REVIEW: No Man of Woman Born by Ana Mardoll

Review of Ana Mardoll, No Man of Woman Born (Acacia Moon Publishing, 2018) — Purchase here. Reviewed by Sara L. Uckelman.

This is a book of stories written for the “trans child hiding with a book under a pink duvet” (p. x), of stories that center the trans, nonbinary, those whose genders “break, subvert, and fulfill” prophecies (p. xi). It is the stories of heros and heroines who “aren’t special because they are trans, they are special and they are trans” (p. xi).

I’d been hearing the hype about this book on twitter for a few months, but somehow it wasn’t until about a week before it came out that someone actually mentioned that it was a book of short stories, at which my “want-to-read” radar started dinging even louder. Hey!, I thought, I could review it for SFFReviews, and therefore justifying buying it! (I have a very complex relationship with purchasing new fiction, and it involves intricate justifications to stave off irrational guilt.) But one thing that worried me was that I wasn’t at all sure that my cis-woman’s opinion about these stories was really one that needed to be all that loud in the conversation — or even if it should be present at all.

But Ana is a truly excellent human being, and when I expressed my uncertainty to xer on twitter, xie responded immensely generously to my worries, and encouraged me to not only buy xer book (as well xie should!) but also review it. I’m so glad, because it is a real treat, and while I am manifestly not the target audience for these stories, it is my hope that I can boost the signal not only for those who are, but for others like me, who simply want to read beautiful stories well written. These stories may not have been written for me, but I have been benefited, entertained, and enthralled by reading them.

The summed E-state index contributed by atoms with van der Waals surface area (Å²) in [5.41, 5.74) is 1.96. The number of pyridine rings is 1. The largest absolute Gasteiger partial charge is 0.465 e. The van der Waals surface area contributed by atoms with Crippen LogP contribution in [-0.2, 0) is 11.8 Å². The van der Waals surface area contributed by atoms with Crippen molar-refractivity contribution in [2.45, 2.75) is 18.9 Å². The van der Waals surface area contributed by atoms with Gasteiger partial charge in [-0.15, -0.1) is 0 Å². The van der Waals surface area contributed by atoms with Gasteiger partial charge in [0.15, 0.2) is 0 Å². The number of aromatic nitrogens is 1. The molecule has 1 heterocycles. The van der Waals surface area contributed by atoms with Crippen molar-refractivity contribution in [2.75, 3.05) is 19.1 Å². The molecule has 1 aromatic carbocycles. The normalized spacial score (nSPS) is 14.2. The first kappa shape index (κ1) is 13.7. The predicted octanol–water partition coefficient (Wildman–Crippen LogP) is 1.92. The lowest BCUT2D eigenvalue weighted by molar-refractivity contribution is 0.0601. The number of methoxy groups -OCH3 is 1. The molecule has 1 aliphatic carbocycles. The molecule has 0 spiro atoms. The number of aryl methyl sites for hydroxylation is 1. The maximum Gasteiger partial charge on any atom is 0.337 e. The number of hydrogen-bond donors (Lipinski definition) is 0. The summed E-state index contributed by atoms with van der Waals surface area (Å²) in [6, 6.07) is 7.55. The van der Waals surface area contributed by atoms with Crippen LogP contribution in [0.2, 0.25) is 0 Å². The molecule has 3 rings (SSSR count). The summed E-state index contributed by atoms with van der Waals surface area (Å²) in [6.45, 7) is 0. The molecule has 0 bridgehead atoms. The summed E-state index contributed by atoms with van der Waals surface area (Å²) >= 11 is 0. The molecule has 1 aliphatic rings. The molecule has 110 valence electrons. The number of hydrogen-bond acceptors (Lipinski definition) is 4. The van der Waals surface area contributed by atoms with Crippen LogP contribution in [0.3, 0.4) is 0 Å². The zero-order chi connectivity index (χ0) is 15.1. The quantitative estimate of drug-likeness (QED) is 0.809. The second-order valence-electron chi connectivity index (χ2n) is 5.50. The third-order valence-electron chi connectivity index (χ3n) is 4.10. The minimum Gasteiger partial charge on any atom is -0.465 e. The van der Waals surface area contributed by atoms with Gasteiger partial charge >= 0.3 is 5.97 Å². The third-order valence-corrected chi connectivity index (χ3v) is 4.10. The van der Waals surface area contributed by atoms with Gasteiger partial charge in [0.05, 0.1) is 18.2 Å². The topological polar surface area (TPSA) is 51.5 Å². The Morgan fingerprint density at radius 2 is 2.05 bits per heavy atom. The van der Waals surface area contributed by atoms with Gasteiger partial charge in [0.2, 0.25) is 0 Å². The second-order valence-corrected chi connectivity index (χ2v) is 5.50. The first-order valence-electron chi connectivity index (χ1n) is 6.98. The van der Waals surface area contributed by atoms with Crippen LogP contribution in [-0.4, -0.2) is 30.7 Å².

As is our practice on this site, I’ll review the stories individually and link them back to this post when they’re published. Each story comes with their own content warning, which I reproduce here so that people are informed before clicking through to the review.

The stories are all long and lush, fully developed and described. I have only two complaints about the book: First, it isn’t long enough — only seven stories! I want more! — Second, it doesn’t have any pictures. I’d love to read these stories to my 6 year old daughter, but she still doesn’t have enough patience for long stories unless there are pictures. Both of these complaints are solvable: Ana Mardoll can write more stories, and I can sit down one day with my paints and paint my own illustrations for my daughter. Maybe I’ll read her the stories in pieces and we can paint pictures of them together.

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8 thoughts on “REVIEW: No Man of Woman Born by Ana Mardoll

  1. So I did end up addressing the “no pictures” complaint by painting my own:

    And here's the whole set.If you liked these illustrations, go read @AnaMardoll's No Man of Woman Born (available from The stories are even better.— Doctor Logic (@SaraLUckelman) August 26, 2018

    You can read more about the paintings here:


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